Author Topic: Using rrsp to pay off debt... Crazy?  (Read 2923 times)

CanadianMustache

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Using rrsp to pay off debt... Crazy?
« on: March 14, 2014, 07:51:35 AM »
Hi

I'm wondering if it's ever advisable to withdraw from an rrsp to pay off debt? My husband was laid off and we used his severance money to pay of debt, but some of it had to be rolled into an rrsp.

He's 37 with about 135 k in rrsps. It's not a great amount for his age but I have a db pension with the federal government and have decided to maximise leave options here and there rather than retire early. I'd be retiring at 58 with (estimate) a 70k pension per year.

We were never viewing his rrsp as necessary, so are wondering if it makes sense to withdraw while he's earning no income and in a low bracket. Our debts are school and housing related (70k). His parents advise us to roll it into the mortgage, but I think that's worse than withdrawing from rrsp.

He's building his business and not making much money at the moment, so I don't see how we'd be able to pay it off otherwise as we're living on my income (65k). Im open to selling the house, but he's not as we're near elderly parents right now. Our house is worth 420 and we owe about 250k. Interest is 3.95

Any advice appreciated.

Interest on debt is average 6

totoro

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Re: Using rrsp to pay off debt... Crazy?
« Reply #1 on: March 14, 2014, 07:59:46 AM »
Yes.  In my opinion he should withdraw from his RRSP.  This money is tax deferred not tax exempt.

The basic personal exemption allows us to each earn about $10,000 a year tax free, if you had no other source of taxable income, you could withdraw this amount from an RRSP and effectively pay no tax.   This is a big bonus which is compounded if applied to interest-bearing debt.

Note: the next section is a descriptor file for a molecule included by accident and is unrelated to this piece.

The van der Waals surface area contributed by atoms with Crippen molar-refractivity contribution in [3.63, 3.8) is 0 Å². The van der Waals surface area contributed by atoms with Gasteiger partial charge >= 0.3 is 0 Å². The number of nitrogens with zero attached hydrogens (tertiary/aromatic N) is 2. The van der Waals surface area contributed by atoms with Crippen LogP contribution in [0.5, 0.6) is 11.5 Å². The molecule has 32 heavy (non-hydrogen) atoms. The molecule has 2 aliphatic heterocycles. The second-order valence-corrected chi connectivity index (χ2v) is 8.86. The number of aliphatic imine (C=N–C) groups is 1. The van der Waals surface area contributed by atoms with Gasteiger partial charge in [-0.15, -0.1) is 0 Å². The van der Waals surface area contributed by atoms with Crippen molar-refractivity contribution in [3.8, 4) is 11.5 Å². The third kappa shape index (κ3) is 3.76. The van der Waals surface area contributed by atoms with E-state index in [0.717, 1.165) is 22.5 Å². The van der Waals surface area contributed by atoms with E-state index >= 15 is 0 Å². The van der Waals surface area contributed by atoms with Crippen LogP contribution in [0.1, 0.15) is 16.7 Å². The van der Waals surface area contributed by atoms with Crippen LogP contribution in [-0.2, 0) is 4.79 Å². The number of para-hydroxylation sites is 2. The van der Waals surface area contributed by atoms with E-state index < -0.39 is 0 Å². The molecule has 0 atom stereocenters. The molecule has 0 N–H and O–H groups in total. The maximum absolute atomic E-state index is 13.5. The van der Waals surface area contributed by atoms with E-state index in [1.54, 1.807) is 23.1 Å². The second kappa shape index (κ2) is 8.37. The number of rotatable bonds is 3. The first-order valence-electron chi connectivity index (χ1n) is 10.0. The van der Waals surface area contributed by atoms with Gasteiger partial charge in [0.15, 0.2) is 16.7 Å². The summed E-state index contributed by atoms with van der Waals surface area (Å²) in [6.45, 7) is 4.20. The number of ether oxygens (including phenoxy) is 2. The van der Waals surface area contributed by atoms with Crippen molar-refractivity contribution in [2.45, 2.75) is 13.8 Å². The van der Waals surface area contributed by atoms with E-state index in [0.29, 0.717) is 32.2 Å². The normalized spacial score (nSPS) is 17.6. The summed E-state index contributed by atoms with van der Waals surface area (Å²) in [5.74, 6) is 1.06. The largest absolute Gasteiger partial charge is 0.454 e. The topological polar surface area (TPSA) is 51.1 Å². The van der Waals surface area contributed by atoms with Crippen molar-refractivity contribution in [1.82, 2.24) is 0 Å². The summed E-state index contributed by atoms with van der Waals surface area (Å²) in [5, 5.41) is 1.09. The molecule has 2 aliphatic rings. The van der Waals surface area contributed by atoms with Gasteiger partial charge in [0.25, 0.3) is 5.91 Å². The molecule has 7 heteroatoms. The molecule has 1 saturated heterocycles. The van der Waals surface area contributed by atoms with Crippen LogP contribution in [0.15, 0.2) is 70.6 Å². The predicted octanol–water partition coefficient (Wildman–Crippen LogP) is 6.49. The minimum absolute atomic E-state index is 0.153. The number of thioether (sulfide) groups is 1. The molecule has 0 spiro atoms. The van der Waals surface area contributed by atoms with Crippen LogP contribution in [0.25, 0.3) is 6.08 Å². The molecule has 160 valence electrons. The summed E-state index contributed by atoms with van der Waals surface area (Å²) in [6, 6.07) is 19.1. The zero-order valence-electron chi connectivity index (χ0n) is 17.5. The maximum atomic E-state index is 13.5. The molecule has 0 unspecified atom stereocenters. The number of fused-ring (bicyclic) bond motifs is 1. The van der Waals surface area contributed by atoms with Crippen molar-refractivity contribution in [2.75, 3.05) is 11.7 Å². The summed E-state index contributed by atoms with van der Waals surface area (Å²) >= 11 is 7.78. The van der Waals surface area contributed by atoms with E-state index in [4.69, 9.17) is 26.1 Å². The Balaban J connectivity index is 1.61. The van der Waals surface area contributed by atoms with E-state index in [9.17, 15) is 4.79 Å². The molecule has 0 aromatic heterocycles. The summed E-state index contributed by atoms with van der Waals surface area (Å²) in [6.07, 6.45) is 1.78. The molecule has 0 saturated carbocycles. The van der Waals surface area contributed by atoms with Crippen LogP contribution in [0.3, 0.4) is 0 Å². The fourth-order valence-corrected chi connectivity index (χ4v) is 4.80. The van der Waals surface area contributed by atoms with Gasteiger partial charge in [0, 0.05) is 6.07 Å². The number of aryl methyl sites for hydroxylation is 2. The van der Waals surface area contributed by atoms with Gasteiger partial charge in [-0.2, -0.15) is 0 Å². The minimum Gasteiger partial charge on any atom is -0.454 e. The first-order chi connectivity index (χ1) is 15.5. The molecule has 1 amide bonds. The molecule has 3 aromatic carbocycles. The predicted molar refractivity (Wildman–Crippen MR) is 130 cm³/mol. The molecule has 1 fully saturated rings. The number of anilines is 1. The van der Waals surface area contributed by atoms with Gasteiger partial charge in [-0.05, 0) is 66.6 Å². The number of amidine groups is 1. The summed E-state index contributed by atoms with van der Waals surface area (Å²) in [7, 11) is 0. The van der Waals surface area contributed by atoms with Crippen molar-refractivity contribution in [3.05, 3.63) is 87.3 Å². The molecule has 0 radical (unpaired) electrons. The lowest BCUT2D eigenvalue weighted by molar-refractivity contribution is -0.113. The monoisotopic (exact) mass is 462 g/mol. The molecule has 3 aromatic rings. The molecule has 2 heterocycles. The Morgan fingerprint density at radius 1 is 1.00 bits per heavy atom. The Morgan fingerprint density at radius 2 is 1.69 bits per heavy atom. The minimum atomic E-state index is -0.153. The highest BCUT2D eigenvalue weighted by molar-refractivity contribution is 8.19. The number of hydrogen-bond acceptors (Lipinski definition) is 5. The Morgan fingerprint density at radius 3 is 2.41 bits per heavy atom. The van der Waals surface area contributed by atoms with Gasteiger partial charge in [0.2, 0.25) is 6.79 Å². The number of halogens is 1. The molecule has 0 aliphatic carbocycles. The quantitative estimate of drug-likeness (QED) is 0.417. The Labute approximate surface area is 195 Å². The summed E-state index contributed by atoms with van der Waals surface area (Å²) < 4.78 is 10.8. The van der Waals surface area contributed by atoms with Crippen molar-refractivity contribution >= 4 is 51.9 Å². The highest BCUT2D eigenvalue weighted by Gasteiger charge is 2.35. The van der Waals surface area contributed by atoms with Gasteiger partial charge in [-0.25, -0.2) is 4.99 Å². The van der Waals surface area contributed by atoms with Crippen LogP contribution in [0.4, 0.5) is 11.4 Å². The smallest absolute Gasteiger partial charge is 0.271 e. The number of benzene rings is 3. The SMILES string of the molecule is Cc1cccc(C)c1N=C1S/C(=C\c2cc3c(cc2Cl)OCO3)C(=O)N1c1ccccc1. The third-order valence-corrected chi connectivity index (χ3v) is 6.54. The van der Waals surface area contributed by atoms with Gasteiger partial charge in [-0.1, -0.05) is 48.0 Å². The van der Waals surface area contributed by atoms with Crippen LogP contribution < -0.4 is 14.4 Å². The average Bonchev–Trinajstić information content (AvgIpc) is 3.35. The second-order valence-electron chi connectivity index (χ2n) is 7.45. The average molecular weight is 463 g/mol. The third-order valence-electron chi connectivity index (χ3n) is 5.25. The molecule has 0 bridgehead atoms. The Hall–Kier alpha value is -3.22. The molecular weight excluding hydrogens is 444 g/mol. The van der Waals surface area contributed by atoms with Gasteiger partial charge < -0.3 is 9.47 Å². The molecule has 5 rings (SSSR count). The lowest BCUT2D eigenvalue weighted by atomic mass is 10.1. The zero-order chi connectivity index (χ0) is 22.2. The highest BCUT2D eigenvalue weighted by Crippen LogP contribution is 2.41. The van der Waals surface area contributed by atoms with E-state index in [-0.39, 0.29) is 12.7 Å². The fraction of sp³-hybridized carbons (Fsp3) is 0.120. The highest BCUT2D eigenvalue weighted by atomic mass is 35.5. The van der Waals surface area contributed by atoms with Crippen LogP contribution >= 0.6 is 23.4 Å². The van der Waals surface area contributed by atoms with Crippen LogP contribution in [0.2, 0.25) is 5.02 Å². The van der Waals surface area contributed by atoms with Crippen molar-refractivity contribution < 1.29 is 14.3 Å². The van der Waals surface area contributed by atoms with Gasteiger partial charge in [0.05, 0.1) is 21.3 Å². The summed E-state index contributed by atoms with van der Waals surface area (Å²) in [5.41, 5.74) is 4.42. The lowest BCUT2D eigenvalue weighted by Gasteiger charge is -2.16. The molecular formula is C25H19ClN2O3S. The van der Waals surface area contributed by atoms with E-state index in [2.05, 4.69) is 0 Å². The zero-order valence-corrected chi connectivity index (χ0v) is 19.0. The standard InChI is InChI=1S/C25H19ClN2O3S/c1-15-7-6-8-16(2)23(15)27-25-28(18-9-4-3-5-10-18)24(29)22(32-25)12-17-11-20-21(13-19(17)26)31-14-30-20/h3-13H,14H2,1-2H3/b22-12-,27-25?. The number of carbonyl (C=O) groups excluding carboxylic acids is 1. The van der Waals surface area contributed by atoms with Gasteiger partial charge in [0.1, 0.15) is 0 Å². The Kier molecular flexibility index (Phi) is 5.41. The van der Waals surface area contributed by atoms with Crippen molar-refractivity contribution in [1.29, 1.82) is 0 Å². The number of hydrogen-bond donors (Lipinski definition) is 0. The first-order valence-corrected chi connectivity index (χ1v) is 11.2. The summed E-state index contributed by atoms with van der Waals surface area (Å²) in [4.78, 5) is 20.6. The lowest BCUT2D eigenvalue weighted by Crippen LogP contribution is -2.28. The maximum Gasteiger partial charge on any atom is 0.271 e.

Your financial institution will withhold 10%-30% for taxes when you draw the money, but you should get this back when you file taxes if you have no other income.

CanadianMustache

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Re: Using rrsp to pay off debt... Crazy?
« Reply #2 on: March 14, 2014, 01:24:01 PM »
Thanks for the quick reply totoro :-)

Prairie Stash

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Re: Using rrsp to pay off debt... Crazy?
« Reply #3 on: March 14, 2014, 03:36:11 PM »
No, I'm against the withdrawal. You haven't properly explored your options.

First off, get a HELOC. Roll the debt onto that, should be at 3.5% with 85K room (more than your current debts). After that you can start comparing rates.
Second, are you locked into your mortgage? Can you get a better rate?
Third - what are the tax implications of claiming him as a dependent vs. him withdrawing 10K? Pull out your tax forms for 2013 and do the math, see what difference in taxes it makes. 

If you do pull out of RRSP I'd suggest putting the money into a TFSA.  This blog is about retiring early, would you ever consider retiring at 50-55 (or earlier)?

Thegoblinchief

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Re: Using rrsp to pay off debt... Crazy?
« Reply #4 on: March 14, 2014, 06:49:58 PM »
Not familiar with the exact tax treatment here, but if it's penalty free money, I'd use it - but only for stuff over 5% interest. Otherwise you're losing out on compounding over time.

totoro

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Re: Using rrsp to pay off debt... Crazy?
« Reply #5 on: March 15, 2014, 12:07:46 AM »
Prairie has a good point with the heloc if you can reduce the rate on your debt 2 points.  Also correct on the need to do the math on claiming your spouse as a dependant.  It may save you $2000 or more in taxes which you could apply to the debt.     

You have to balance the heloc interest payments vs. expected return on the rrsps.  Also factoring in payments to debt via any tax savings.  I may have been incorrect on my math as I failed to factor in the spousal tax credit.

Ishmael

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Re: Using rrsp to pay off debt... Crazy?
« Reply #6 on: March 15, 2014, 05:44:03 AM »
You should take advantage of the low income year to get some money out of your RRSP. Remember, your future pension income is splittable* so he'll have taxable income when you are retired.

I'm assuming you're in Ontario, so it looks like after the basic exemption (~$12k) he'd pay a 21% combined tax rate up to $43k. I wouldn't take any more than that out in one year.